We find it amazing that the course was taught once.  Jay’s book was published in 2015 and, usually, courses are approved by curriculum committees at a variety of levels.  At the university level there would be input from the relevant parties and the Athletics Department would be one.  There would be no surprise is what Jay was teaching on athletics.  Perhaps, this was what we call an umbrella course that can be taught a couple of times before it is approved for the catalogue.

The administrators were able to override faculty objections and remove the course.  Jay concedes that (emphasis added):

Controversial courses will remain vulnerable to suppression.

Jay is right but, as is rarely true, it is more general than the example at hand.  There are several areas of that cause controversies for academic freedom.  Mark Perry reports that the University of California – San Diego now requires all applicants for faculty positions to submit a diversity statement:

All candidates applying for faculty appointments at UC San Diego are required to submit a personal statement on their contributions to diversity. The purpose of the statement is to identify candidates who have the professional skills, experience, and/or willingness to engage in activities that will advance our campus diversity and equity goals.

Departments and search committees should consider a candidate’s statement as part of a comprehensive and transparent evaluation of their qualifications.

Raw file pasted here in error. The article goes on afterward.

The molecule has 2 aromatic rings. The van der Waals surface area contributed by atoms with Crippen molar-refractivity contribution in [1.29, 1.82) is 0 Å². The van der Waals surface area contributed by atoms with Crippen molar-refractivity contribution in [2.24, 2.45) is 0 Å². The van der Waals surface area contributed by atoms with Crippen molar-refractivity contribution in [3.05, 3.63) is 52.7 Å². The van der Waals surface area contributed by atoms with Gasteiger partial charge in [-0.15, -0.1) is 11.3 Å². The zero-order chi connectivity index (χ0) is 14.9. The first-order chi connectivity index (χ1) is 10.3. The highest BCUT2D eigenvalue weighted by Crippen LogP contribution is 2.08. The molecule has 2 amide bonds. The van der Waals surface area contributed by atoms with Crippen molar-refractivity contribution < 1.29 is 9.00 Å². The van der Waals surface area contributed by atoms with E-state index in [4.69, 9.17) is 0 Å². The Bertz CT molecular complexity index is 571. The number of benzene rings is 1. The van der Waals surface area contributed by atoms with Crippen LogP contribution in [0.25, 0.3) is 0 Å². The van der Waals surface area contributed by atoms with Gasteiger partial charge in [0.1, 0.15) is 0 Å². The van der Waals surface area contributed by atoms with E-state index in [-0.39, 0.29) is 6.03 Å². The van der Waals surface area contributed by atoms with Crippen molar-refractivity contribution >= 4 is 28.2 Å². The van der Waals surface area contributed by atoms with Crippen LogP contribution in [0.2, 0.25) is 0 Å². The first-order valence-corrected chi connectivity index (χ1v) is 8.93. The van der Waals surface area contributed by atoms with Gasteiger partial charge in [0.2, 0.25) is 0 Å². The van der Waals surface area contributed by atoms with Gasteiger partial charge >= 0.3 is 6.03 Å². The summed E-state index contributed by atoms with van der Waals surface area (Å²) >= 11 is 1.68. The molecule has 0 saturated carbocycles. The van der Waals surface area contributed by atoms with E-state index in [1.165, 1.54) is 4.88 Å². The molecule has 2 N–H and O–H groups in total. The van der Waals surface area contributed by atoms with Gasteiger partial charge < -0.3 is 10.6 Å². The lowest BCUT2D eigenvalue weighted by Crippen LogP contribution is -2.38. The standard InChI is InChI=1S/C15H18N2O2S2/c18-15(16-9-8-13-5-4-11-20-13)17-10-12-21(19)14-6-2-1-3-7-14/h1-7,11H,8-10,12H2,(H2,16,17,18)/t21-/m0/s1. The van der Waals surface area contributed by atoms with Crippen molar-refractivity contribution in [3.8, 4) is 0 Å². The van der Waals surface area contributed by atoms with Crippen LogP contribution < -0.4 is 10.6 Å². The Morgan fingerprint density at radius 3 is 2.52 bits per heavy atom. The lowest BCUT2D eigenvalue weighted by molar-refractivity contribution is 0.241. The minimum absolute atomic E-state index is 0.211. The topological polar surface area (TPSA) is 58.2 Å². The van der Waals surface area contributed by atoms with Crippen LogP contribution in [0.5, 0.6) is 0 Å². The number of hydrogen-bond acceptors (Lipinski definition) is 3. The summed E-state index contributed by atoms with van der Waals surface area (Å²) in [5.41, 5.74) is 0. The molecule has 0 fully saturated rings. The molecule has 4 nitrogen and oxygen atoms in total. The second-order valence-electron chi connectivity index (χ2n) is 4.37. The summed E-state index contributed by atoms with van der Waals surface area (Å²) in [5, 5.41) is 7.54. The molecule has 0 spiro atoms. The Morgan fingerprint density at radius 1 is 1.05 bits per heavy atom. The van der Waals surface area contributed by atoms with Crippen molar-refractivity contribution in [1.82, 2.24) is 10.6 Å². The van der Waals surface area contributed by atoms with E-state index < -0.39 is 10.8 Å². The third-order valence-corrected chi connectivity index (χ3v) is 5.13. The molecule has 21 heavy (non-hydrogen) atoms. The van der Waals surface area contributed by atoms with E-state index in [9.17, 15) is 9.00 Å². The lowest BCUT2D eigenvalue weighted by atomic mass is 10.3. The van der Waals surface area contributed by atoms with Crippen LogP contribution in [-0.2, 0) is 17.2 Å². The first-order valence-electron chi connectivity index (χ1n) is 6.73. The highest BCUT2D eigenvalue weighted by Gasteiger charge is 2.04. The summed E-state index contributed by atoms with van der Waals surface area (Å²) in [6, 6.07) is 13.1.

The hired faculty will have academic freedom if they really meant what they said in their statement while others won’t be considered if they are honest.  We wonder if Jay would appeal to them.  We were thinking of applying and using an example of educating a student at a Polish university wearing a Che Guevara T-shirt [We are not making this up.]  It might have been fun for us and the search committee.

Faculty have also given away their academic freedom to a variety of other folks on campus by letting them create required activities without faculty oversight.  Faculty have given up academic freedom cheaply and now folks like Jay lament that it is gone.  It is a major reason why universities are in such a precarious position.  If you don’t think so read Instapundit and check out the recurring Higher Education Bubble post like this one:

HIGHER EDUCATION BUBBLE UPDATE, SELF-DESTRUCTIVE IDEOLOGY EDITION: Montana State’s Faculty Senate narrowly votes down proposed economics research center to be funded by an active Charles Koch Foundation grant.

Balancing the restoration of academic freedom with the becoming a welcoming place for students, faculty, and staff on the right and center too is the challenge of the 21st century.  It is going badly so far.